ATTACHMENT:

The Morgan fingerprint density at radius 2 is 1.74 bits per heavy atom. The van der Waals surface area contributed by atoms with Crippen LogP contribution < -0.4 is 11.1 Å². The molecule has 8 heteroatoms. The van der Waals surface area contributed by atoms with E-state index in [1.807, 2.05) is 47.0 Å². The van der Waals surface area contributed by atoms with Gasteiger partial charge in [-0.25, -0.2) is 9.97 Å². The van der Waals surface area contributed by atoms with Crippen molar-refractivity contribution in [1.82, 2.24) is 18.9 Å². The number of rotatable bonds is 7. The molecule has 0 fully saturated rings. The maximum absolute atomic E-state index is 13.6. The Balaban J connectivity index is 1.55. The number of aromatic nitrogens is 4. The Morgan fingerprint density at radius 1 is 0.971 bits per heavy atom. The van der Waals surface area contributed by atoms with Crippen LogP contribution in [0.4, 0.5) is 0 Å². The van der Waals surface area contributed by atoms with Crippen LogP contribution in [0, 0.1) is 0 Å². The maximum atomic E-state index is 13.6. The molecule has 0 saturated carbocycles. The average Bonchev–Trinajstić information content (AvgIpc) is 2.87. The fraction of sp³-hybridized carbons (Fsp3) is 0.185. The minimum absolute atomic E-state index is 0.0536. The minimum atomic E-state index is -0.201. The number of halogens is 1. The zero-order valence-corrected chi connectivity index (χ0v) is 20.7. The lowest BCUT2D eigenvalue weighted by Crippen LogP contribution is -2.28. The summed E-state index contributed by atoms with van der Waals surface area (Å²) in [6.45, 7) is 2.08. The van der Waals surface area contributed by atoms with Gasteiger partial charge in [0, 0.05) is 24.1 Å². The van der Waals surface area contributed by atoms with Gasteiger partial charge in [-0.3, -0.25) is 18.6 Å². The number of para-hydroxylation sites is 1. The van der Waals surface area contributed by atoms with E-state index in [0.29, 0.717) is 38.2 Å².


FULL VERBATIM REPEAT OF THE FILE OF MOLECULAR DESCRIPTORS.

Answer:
The Morgan fingerprint density at radius 2 is 1.74 bits per heavy atom. The van der Waals surface area contributed by atoms with Crippen LogP contribution < -0.4 is 11.1 Å². The molecule has 8 heteroatoms. The van der Waals surface area contributed by atoms with E-state index in [1.807, 2.05) is 47.0 Å². The van der Waals surface area contributed by atoms with Gasteiger partial charge in [-0.25, -0.2) is 9.97 Å². The van der Waals surface area contributed by atoms with Crippen molar-refractivity contribution in [1.82, 2.24) is 18.9 Å². The number of rotatable bonds is 7. The molecule has 0 fully saturated rings. The maximum absolute atomic E-state index is 13.6. The Balaban J connectivity index is 1.55. The number of aromatic nitrogens is 4. The Morgan fingerprint density at radius 1 is 0.971 bits per heavy atom. The van der Waals surface area contributed by atoms with Crippen LogP contribution in [0.4, 0.5) is 0 Å². The van der Waals surface area contributed by atoms with Crippen LogP contribution in [0, 0.1) is 0 Å². The maximum atomic E-state index is 13.6. The molecule has 0 saturated carbocycles. The average Bonchev–Trinajstić information content (AvgIpc) is 2.87. The fraction of sp³-hybridized carbons (Fsp3) is 0.185. The minimum absolute atomic E-state index is 0.0536. The minimum atomic E-state index is -0.201. The number of halogens is 1. The zero-order valence-corrected chi connectivity index (χ0v) is 20.7. The lowest BCUT2D eigenvalue weighted by Crippen LogP contribution is -2.28. The summed E-state index contributed by atoms with van der Waals surface area (Å²) in [6.45, 7) is 2.08. The van der Waals surface area contributed by atoms with Gasteiger partial charge in [0, 0.05) is 24.1 Å². The van der Waals surface area contributed by atoms with Gasteiger partial charge in [-0.3, -0.25) is 18.6 Å². The number of para-hydroxylation sites is 1. The van der Waals surface area contributed by atoms with E-state index in [0.29, 0.717) is 38.2 Å².